ERIC Number: ED198700
Record Type: RIE
Publication Date: 1980-Mar
Reference Count: 0
Toward a Theory of Conversational Style: The Machine-Gun Question.
This paper, part of a larger study, focuses on a single linguistic device, the "machine-gun question," which was used by three of six participants in a Thanksgiving dinner conversation. This conversational device is characteristic of a style that seems to grow out of the need to have others approve of one's wants. It is a style characterized here as "high-involvement." The other three participants exhibited a style which seems to grow out of the need to not be imposed upon, or the need for independence; it is characterized as "high-considerateness." The "machine-gun question" is spoken at a rapid rate and is timed to come either as an overlap or a latch on the interlocutor's utterance. It also has reduced syntactic form and marked high or low pitch. It requests information, and it may come in a series. This type of question has its corollary in an answer characterized by reduced form, rapid timing, and marked low or high pitch. Examples of such questions and answers demonstrates the process of perceiving intentions among interlocutors in conversation. A conclusion is that intentions are perceived correctly in proportion to the degree to which conversational style is shared. (AMH)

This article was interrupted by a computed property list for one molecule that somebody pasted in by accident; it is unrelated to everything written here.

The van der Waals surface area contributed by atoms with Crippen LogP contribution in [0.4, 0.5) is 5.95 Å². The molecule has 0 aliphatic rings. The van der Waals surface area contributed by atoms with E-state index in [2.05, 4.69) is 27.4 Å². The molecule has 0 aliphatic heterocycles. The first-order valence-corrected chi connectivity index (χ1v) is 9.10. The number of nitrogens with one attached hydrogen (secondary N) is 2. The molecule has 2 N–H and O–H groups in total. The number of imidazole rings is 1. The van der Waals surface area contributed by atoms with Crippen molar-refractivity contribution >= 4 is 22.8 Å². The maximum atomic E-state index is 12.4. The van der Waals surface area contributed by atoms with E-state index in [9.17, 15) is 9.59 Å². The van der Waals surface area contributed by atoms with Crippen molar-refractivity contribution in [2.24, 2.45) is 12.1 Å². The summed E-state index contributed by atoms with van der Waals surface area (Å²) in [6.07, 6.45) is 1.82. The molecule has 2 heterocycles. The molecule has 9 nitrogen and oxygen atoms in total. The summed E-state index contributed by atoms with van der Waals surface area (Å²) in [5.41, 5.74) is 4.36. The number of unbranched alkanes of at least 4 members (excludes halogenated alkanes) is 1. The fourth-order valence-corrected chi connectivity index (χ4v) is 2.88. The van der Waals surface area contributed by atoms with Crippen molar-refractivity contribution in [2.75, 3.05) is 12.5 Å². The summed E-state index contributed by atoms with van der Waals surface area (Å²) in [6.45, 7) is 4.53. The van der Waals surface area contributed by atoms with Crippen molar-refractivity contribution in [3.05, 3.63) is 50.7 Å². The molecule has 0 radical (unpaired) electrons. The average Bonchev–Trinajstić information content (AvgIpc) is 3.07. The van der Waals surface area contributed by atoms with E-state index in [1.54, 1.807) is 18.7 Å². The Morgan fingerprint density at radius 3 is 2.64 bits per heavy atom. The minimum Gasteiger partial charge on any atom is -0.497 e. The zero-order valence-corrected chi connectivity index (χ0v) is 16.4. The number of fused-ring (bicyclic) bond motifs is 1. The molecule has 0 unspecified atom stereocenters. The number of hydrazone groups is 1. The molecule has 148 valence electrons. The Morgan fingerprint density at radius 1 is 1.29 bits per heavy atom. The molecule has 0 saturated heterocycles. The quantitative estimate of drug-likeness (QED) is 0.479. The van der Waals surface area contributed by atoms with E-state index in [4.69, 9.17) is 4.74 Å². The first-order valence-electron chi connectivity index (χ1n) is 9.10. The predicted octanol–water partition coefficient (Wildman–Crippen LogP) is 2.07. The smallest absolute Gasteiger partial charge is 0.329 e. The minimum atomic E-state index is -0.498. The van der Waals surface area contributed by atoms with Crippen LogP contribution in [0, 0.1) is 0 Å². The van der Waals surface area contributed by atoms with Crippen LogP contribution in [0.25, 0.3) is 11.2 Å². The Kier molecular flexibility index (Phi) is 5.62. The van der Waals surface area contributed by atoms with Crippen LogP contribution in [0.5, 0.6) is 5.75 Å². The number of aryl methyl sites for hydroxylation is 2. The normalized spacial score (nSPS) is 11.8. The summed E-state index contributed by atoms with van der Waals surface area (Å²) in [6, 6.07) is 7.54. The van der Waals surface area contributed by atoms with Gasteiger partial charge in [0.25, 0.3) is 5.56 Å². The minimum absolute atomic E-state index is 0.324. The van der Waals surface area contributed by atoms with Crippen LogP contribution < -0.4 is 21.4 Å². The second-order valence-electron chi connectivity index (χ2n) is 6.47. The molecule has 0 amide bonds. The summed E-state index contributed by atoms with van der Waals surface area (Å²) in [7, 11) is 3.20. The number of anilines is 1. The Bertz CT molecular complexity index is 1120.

Descriptors: Discourse Analysis, Human Relations, Interaction, Language Research, Language Styles, Sociolinguistics, Speech Communication
Southwest Educational Development Laboratory, 211 East 7th Street, Austin, Texas 78701.
Publication Type: Reports - Research; Speeches/Meeting Papers
Education Level: N/A
Sponsor: National Inst. of Education (DHEW), Washington, DC.
Authoring Institution: Southwest Educational Development Lab., Austin, TX.
Note: Paper presented at the annual meeting of the Linguistic Society of America (Los Angeles, CA, December 27, 1979). In its Working Papers in Sociolinguistics, Number 73, p1-16, Mar 1980.